In my own celebration of Haydn, I have been reviewing the individual CDs in a ten-CD compilation on Naxos of the sonatas by Jeno Jando. But I put this project on hold, briefly, to hear Hamelin. These performances are stunning in their sheer joy, brilliance, and eclat. They also capture the reflective, tragic side of the composer that is frequently overlooked. Many of Haydn's sonatas were written as teaching pieces. At some level, they can be performed by aspiring pianists of varying attainment. To have them played by a performer of world-class power and technique might seem like overkill. Hamelin's musicianship is at least the equal of his technique and he gives us a Haydn that is seldom heard elsewhere: idiomatic, humorous, varied, beautifully articulated, but powerful.

Of Haydn's 60-odd piano sonatas (numbers vary), roughly half were composed for the harpsichord. Hamelin's first release included two or three early works but its focus was on Haydn's compositions for piano. This CD consists exclusively of works Haydn wrote with the piano in mind. For me, the major attractions on this recording were two late Haydn sonatas, in C major, Hob. 48 and in E-flat major, Hob. 49. It is difficult not to be reminded of Beethoven's debt to Haydn in hearing this broad-scaled sonatas. The C major sonata is in two movements, with a slow meditative opening that passes between C major and minor, and a rapid, flamboyant, almost orchestral concluding movement. The E-flat major sonata's opening movement reminded me of one of Beethoven's lesser-known sonatas, opus 22 in B-flat major, which I have been learning. It is a rambunctious, strongly rhythmical movement based on a fluttering four-note phrase. The second movement of the E flat major sonata, especially in its middle section, is one of the most passionate, ardent pieces Haydn ever wrote. The work concludes with a rondo which succeeds in lightening the dramatic tension of the earlier movements.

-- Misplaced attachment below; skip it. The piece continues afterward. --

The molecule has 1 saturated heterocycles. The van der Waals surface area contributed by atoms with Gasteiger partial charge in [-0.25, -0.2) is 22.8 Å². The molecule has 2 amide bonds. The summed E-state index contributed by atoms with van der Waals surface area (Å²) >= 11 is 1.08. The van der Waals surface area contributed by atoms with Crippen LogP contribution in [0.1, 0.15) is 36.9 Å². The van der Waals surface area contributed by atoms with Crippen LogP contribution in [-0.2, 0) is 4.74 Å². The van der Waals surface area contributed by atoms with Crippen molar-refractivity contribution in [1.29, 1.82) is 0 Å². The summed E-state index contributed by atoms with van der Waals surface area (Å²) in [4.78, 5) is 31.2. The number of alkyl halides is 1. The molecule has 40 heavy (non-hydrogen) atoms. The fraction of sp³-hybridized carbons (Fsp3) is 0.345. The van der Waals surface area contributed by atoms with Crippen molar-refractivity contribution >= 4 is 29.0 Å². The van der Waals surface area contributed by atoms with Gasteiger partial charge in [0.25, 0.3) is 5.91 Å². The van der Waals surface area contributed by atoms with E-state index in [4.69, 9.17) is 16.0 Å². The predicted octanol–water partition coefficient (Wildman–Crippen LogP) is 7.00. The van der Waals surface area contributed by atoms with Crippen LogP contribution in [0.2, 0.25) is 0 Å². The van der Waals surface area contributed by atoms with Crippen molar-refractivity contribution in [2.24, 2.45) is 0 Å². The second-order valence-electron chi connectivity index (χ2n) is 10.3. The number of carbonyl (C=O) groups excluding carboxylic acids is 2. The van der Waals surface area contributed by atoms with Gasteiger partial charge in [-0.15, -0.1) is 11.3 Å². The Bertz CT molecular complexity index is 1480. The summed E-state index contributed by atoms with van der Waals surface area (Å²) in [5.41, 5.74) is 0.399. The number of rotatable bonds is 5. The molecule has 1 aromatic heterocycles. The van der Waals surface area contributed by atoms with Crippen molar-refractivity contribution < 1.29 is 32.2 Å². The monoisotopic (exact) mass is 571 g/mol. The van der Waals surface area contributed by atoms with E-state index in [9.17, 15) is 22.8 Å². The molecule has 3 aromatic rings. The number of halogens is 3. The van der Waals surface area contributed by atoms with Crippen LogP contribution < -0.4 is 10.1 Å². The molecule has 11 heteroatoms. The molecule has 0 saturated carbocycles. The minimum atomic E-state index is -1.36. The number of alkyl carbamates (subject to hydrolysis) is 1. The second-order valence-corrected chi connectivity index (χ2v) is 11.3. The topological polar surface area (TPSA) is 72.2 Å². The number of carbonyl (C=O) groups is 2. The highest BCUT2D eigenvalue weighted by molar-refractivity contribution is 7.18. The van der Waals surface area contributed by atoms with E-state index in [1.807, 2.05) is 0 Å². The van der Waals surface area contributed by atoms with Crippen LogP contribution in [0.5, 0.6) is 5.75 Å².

Other highlights of this CD include the two minor-key works, the f minor variations and the e minor sonata, Hob. 34. The former was among Haydn's last compositions for the piano and is based on contrasting themes in F major and f minor. The variations work to a high degree of intensity at their conclusion. The e-minor sonata includes a tragic, stark opening movement, an embellished slow movement, and a contrasting finale appropriately marked "innocentemente". Hamelin's readings of the Sonata in C major, Hob.35, with has been compared with Mozart's famous "sonata facile" in the same key, and of the Sonata in G major Hob 39 also warrant particular mention in this recording filled with outstanding Haydn.

As did its predecessor, this release includes detailed, scholarly notes by Richard Wigmore on each of the sonatas. The 2 CD set also sells for the price of a single Hyperion CD, making it accessible to many listeners. This set and its predecessor will provide inexhaustible delight for listeners who know or who want to get to know Haydn's piano music.

Robin Friedman